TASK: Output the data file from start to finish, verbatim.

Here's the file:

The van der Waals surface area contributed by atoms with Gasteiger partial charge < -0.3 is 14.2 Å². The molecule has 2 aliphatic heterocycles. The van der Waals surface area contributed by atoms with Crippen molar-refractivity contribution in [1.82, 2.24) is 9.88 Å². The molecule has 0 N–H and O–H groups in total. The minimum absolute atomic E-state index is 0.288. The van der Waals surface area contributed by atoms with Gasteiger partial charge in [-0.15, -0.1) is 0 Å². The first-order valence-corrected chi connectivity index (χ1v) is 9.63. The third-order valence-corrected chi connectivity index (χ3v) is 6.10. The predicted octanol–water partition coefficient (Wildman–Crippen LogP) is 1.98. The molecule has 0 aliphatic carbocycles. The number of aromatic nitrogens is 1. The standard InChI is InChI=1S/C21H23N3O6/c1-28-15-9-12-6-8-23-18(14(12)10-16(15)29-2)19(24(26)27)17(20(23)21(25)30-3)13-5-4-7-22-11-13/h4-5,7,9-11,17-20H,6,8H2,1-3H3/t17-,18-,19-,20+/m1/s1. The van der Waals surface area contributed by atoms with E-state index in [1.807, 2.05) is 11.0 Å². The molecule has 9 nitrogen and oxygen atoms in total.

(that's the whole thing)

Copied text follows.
The van der Waals surface area contributed by atoms with Gasteiger partial charge < -0.3 is 14.2 Å². The molecule has 2 aliphatic heterocycles. The van der Waals surface area contributed by atoms with Crippen molar-refractivity contribution in [1.82, 2.24) is 9.88 Å². The molecule has 0 N–H and O–H groups in total. The minimum absolute atomic E-state index is 0.288. The van der Waals surface area contributed by atoms with Gasteiger partial charge in [-0.15, -0.1) is 0 Å². The first-order valence-corrected chi connectivity index (χ1v) is 9.63. The third-order valence-corrected chi connectivity index (χ3v) is 6.10. The predicted octanol–water partition coefficient (Wildman–Crippen LogP) is 1.98. The molecule has 0 aliphatic carbocycles. The number of aromatic nitrogens is 1. The standard InChI is InChI=1S/C21H23N3O6/c1-28-15-9-12-6-8-23-18(14(12)10-16(15)29-2)19(24(26)27)17(20(23)21(25)30-3)13-5-4-7-22-11-13/h4-5,7,9-11,17-20H,6,8H2,1-3H3/t17-,18-,19-,20+/m1/s1. The van der Waals surface area contributed by atoms with E-state index in [1.807, 2.05) is 11.0 Å². The molecule has 9 nitrogen and oxygen atoms in total.